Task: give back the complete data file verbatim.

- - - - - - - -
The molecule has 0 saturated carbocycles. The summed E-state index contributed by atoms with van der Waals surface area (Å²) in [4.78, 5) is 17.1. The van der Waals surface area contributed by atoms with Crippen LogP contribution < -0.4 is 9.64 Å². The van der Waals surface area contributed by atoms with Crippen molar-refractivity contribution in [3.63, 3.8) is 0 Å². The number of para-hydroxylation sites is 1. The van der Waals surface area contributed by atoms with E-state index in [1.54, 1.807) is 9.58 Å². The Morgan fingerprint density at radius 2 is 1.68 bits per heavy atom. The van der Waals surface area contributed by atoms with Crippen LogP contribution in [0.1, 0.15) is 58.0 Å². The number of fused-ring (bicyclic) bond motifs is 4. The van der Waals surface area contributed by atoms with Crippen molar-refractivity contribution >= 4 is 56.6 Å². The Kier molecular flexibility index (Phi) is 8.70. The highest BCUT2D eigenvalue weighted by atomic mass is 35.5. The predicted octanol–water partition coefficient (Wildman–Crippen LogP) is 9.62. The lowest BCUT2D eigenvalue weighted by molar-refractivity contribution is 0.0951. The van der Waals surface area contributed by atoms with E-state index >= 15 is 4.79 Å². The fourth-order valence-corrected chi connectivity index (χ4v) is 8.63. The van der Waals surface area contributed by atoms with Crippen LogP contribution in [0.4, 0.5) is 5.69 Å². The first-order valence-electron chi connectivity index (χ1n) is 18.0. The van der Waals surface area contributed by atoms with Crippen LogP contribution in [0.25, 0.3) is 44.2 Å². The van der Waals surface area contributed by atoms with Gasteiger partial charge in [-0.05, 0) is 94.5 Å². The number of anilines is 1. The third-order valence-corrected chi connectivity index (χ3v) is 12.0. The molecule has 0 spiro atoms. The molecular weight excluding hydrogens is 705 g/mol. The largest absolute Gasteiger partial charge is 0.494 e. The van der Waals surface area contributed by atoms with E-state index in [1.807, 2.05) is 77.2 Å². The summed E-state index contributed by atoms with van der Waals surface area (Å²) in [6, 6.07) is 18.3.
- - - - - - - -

The molecule has 0 saturated carbocycles. The summed E-state index contributed by atoms with van der Waals surface area (Å²) in [4.78, 5) is 17.1. The van der Waals surface area contributed by atoms with Crippen LogP contribution < -0.4 is 9.64 Å². The van der Waals surface area contributed by atoms with Crippen molar-refractivity contribution in [3.63, 3.8) is 0 Å². The number of para-hydroxylation sites is 1. The van der Waals surface area contributed by atoms with E-state index in [1.54, 1.807) is 9.58 Å². The Morgan fingerprint density at radius 2 is 1.68 bits per heavy atom. The van der Waals surface area contributed by atoms with Crippen LogP contribution in [0.1, 0.15) is 58.0 Å². The number of fused-ring (bicyclic) bond motifs is 4. The van der Waals surface area contributed by atoms with Crippen molar-refractivity contribution >= 4 is 56.6 Å². The Kier molecular flexibility index (Phi) is 8.70. The highest BCUT2D eigenvalue weighted by atomic mass is 35.5. The predicted octanol–water partition coefficient (Wildman–Crippen LogP) is 9.62. The lowest BCUT2D eigenvalue weighted by molar-refractivity contribution is 0.0951. The van der Waals surface area contributed by atoms with E-state index >= 15 is 4.79 Å². The fourth-order valence-corrected chi connectivity index (χ4v) is 8.63. The van der Waals surface area contributed by atoms with Crippen LogP contribution in [0.4, 0.5) is 5.69 Å². The first-order valence-electron chi connectivity index (χ1n) is 18.0. The van der Waals surface area contributed by atoms with Crippen LogP contribution in [0.25, 0.3) is 44.2 Å². The van der Waals surface area contributed by atoms with Gasteiger partial charge in [-0.05, 0) is 94.5 Å². The number of anilines is 1. The third-order valence-corrected chi connectivity index (χ3v) is 12.0. The molecule has 0 spiro atoms. The molecular weight excluding hydrogens is 705 g/mol. The largest absolute Gasteiger partial charge is 0.494 e. The van der Waals surface area contributed by atoms with E-state index in [1.807, 2.05) is 77.2 Å². The summed E-state index contributed by atoms with van der Waals surface area (Å²) in [6, 6.07) is 18.3.